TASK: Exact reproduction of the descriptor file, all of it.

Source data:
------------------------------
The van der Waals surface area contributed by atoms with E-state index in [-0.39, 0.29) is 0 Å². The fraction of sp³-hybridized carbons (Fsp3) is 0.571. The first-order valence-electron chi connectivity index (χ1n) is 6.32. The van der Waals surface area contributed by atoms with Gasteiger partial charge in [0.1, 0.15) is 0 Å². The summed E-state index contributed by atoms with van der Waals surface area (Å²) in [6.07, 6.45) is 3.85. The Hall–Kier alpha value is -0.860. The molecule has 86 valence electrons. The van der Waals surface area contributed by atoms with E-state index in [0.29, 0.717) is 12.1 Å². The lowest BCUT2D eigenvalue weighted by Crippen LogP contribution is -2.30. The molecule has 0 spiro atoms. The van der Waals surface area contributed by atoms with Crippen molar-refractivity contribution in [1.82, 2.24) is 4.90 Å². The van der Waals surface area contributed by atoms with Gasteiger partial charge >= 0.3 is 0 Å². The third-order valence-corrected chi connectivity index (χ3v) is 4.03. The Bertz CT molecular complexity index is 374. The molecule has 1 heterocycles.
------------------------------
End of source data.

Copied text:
The van der Waals surface area contributed by atoms with E-state index in [-0.39, 0.29) is 0 Å². The fraction of sp³-hybridized carbons (Fsp3) is 0.571. The first-order valence-electron chi connectivity index (χ1n) is 6.32. The van der Waals surface area contributed by atoms with Gasteiger partial charge in [0.1, 0.15) is 0 Å². The summed E-state index contributed by atoms with van der Waals surface area (Å²) in [6.07, 6.45) is 3.85. The Hall–Kier alpha value is -0.860. The molecule has 86 valence electrons. The van der Waals surface area contributed by atoms with E-state index in [0.29, 0.717) is 12.1 Å². The lowest BCUT2D eigenvalue weighted by Crippen LogP contribution is -2.30. The molecule has 0 spiro atoms. The van der Waals surface area contributed by atoms with Crippen molar-refractivity contribution in [1.82, 2.24) is 4.90 Å². The van der Waals surface area contributed by atoms with Gasteiger partial charge >= 0.3 is 0 Å². The third-order valence-corrected chi connectivity index (χ3v) is 4.03. The Bertz CT molecular complexity index is 374. The molecule has 1 heterocycles.